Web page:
Fish will once again be able to swim unencumbered in New Jersey’s Millstone River as removal of the Weston Mill Dam begins.
The project is part of the settlement negotiated to compensate for potential injuries to fish and other in-river trust resources from long-term hazardous substance releases related to the nearby American Cyanamid Superfund Site in Bridgewater, New Jersey. The site was used for manufacturing of chemicals, dyes, and pharmaceuticals and for coal tar distillation from the early 1900s until 1999.
“Removal of the Weston Mill Dam is an important step in long-term efforts to restore habitat in the Raritan River watershed,” said David Westerholm, Director of NOAA’s Office of Response and Restoration. “Cooperative resolution of natural resource damage liability benefits everyone – the public, industry, and the ecosystem. These collaborative efforts lower damage assessment costs, reduce risk of litigation, and – most importantly – shorten the time between injury and restoration of public resources.”
Removal of the dam will return the flow of the river closer to its natural state restoring passage for migratory fish, and improving water quality and habitat without negative impacts to endangered species or cultural, sociological, or archaeological resources.
The project will open about 4.5 miles of the Millstone River to migratory species – including American shad and river herring -that spend much of their lives in the ocean and estuaries but need to return to freshwater rivers and streams to spawn, according to the New Jersey Department of Environmental Protection. American eel, which spawn in the ocean but spend much of their lives in rivers and streams, will also benefit.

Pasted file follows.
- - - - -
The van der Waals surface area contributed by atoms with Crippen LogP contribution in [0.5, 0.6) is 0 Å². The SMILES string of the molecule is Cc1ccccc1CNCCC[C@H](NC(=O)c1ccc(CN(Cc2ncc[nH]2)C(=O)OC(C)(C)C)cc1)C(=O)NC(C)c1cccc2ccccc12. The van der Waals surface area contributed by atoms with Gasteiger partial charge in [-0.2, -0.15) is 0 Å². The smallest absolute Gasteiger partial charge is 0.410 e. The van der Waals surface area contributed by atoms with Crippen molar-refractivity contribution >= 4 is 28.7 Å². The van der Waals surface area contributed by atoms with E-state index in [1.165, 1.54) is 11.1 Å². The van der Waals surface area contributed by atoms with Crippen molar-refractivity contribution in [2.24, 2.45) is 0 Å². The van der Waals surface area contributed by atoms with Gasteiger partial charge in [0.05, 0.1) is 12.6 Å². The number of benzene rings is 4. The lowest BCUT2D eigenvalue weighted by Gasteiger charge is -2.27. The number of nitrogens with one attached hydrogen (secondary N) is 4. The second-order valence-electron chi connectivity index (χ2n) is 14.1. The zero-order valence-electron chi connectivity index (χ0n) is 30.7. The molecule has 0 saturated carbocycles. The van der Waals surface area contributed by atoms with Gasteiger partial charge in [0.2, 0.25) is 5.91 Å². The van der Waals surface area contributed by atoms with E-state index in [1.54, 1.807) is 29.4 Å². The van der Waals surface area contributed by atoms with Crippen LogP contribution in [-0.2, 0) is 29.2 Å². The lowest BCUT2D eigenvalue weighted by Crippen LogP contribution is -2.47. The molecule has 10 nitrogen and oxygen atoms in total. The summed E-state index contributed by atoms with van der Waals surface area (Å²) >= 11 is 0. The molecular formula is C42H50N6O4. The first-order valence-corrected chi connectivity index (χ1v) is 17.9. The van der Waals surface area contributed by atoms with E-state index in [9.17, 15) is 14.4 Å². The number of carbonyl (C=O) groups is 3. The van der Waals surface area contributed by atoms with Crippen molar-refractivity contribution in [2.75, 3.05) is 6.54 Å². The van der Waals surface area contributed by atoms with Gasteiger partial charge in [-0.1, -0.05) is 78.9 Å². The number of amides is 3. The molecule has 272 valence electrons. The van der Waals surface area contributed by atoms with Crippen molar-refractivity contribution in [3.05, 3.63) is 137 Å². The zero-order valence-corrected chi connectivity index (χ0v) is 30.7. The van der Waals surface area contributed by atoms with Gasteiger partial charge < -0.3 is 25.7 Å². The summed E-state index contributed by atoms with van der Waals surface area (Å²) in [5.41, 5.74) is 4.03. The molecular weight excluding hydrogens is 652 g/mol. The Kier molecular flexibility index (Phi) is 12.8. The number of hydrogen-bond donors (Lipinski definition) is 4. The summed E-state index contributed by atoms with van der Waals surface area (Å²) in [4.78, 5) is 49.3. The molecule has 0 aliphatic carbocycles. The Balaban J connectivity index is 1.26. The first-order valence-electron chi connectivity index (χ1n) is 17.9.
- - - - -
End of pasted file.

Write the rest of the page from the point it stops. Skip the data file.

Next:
The dam removal will also benefit people by increasing safety and improving recreational and scenic enjoyment of the waterway A free-flowing river allows safer kayaking, canoeing, and fishing.
Here in the United States, millions of dams and other barriers block fish from reaching upstream spawning and rearing habitat. Although dams often provide benefits, such as hydroelectric power and irrigation many, including the Weston Mill Dam, are now obsolete and present a hazard.
Fish ladders, bypass channels, and rock ramps are forms of Technical Fish Passage that may be considered when dam removal is not an option, according to NOAA’s National Marine Fisheries Restoration Center.
NOAA and our co-trustees – the U.S. Department of Interior and the New Jersey Department of Environmental Protection – secured removal of the Weston Mill Dam through cooperative resolution of natural resource damages and ongoing work with our local partners including the Stony Brook-Millstone Watershed Association.
You can read more about the Raritan River in this article: